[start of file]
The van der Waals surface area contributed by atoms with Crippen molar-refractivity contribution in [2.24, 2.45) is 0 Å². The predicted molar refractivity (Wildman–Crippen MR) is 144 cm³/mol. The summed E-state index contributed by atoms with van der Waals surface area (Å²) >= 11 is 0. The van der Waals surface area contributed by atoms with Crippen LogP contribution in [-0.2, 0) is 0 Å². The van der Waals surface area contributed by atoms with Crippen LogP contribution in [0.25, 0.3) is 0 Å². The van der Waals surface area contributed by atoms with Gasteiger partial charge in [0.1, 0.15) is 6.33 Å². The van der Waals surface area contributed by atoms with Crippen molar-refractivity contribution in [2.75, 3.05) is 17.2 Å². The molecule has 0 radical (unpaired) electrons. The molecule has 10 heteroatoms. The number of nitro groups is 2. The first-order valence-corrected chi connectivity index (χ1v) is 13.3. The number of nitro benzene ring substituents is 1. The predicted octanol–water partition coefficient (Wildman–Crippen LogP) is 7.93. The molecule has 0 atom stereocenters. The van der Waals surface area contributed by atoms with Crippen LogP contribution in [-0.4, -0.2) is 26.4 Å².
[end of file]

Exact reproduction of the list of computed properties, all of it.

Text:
The van der Waals surface area contributed by atoms with Crippen molar-refractivity contribution in [2.24, 2.45) is 0 Å². The predicted molar refractivity (Wildman–Crippen MR) is 144 cm³/mol. The summed E-state index contributed by atoms with van der Waals surface area (Å²) >= 11 is 0. The van der Waals surface area contributed by atoms with Crippen LogP contribution in [-0.2, 0) is 0 Å². The van der Waals surface area contributed by atoms with Crippen LogP contribution in [0.25, 0.3) is 0 Å². The van der Waals surface area contributed by atoms with Gasteiger partial charge in [0.1, 0.15) is 6.33 Å². The van der Waals surface area contributed by atoms with Crippen molar-refractivity contribution in [2.75, 3.05) is 17.2 Å². The molecule has 0 radical (unpaired) electrons. The molecule has 10 heteroatoms. The number of nitro groups is 2. The first-order valence-corrected chi connectivity index (χ1v) is 13.3. The number of nitro benzene ring substituents is 1. The predicted octanol–water partition coefficient (Wildman–Crippen LogP) is 7.93. The molecule has 0 atom stereocenters. The van der Waals surface area contributed by atoms with Crippen LogP contribution in [-0.4, -0.2) is 26.4 Å².